Troops deny border accessto 'patriots'

Soldiers have prevented a group of Thai activists from entering a disputed border area in Buri Ram.

The group had intended to set up a village in the territory, which is claimed by Thailand and Cambodia.

About 100 members of a Thai patriot group, carrying belongings and food, yesterday headed to a forested area at Sap Yang village in tambon Bueng Charoen of Ban Kruat district.

The group, led by activists Veerapol Sopha and Meechai Jongkul, claim the disputed area belongs to Thais, and they wanted to set up a village there to establish a territorial presence.

Soldiers, however, blocked the group from entering while forestry officials guarded the area.

The group's move could create a misunderstanding which could harm national security, the soldiers said.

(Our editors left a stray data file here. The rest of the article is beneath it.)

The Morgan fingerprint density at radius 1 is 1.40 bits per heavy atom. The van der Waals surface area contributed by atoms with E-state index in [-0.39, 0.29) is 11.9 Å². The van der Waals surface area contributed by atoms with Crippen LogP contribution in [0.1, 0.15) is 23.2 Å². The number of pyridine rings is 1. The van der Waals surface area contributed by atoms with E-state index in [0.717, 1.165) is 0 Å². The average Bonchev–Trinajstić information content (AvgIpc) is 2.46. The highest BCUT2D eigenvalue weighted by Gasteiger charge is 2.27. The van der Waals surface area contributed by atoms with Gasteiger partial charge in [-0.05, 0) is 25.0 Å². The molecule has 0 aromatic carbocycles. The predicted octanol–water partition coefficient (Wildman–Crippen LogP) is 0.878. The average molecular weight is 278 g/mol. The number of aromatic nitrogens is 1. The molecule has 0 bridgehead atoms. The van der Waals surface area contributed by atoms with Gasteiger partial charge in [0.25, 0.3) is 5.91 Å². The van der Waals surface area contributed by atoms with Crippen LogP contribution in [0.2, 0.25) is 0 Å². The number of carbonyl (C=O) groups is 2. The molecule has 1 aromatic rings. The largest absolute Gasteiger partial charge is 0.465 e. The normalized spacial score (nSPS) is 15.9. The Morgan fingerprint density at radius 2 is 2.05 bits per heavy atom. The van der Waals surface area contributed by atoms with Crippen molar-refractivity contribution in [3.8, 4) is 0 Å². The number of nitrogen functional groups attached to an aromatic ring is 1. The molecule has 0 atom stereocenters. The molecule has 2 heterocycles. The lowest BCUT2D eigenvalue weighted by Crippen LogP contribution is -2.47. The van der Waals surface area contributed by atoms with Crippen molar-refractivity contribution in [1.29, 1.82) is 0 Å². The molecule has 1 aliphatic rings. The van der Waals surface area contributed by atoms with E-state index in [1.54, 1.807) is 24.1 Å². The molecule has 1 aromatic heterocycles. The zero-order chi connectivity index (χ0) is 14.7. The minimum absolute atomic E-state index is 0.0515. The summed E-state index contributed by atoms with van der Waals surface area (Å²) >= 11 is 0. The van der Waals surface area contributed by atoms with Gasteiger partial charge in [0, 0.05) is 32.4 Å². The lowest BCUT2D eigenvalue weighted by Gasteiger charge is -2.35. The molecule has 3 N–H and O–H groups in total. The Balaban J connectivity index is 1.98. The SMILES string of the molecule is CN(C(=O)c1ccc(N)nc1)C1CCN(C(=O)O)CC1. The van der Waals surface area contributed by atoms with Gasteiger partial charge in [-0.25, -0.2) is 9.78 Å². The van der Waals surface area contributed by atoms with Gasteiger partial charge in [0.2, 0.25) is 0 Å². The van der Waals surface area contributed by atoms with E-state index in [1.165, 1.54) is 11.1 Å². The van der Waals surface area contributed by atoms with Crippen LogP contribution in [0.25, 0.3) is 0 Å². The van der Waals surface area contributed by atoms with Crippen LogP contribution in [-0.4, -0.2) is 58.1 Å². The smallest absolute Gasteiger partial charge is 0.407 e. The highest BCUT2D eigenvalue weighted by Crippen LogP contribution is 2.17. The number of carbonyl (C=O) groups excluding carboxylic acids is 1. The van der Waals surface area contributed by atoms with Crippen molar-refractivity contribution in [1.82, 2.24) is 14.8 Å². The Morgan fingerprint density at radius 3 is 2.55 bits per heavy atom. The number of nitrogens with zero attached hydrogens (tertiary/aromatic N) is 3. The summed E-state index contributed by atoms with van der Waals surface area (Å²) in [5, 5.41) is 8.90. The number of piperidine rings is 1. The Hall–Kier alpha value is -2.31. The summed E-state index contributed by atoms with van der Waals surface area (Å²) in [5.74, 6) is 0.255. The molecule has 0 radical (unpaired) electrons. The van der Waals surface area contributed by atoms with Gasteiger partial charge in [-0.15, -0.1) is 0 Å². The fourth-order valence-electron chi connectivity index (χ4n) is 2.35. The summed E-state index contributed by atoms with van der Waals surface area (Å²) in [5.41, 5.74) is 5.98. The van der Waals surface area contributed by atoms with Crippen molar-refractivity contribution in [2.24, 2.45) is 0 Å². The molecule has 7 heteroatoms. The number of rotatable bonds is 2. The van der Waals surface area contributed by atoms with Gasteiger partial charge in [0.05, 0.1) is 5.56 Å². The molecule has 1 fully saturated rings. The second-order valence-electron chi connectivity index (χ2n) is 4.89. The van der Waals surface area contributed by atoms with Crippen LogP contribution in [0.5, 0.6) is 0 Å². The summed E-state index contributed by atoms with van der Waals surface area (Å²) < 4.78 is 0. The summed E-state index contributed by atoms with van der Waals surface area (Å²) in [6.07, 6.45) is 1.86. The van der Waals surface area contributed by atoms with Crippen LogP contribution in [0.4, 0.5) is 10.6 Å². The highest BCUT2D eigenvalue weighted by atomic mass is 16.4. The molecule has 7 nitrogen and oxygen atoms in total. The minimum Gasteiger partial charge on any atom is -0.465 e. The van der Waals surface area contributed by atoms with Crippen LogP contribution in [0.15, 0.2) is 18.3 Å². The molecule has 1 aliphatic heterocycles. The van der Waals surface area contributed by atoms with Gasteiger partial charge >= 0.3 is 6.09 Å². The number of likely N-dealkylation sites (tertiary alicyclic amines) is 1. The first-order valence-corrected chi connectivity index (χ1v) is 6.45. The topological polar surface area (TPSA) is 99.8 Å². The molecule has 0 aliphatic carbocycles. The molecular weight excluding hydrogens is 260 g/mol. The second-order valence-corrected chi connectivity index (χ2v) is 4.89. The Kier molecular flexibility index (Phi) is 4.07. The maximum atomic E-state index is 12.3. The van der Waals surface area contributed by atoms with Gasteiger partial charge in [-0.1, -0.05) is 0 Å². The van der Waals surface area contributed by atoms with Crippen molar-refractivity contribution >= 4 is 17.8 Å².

Mr Veerapol said his group was determined to protect national sovereignty. The area they intended to claim used to belong to Buri Ram residents, he said.

The locals had made use of the land until it fell into dispute and then they left for their own safety, he said.

After they were met by the soldiers, the activists set up camp at the perimeter of the area.

Meanwhile, a lunch meeting between the Thai and Cambodian defence ministers will go ahead today despite having been earlier postponed by Cambodia.

Cambodia was upset by reports that the venue for the meeting, which was originally to be held inside the disputed area around the Preah Vihear temple, was to change to a hotel in Surin province.

ACM Sukumpol said yesterday the meeting would take place near the Preah Vihear temple today as originally planned. The International Court of Justice ruled in 1962 to award ownership of the Preah Vihear temple to Cambodia.

However, an area of 4.6 square kilometres surrounding the temple has remained a source of dispute and is claimed by both countries.

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Writer: Wassana Nanuam
Position: Reporter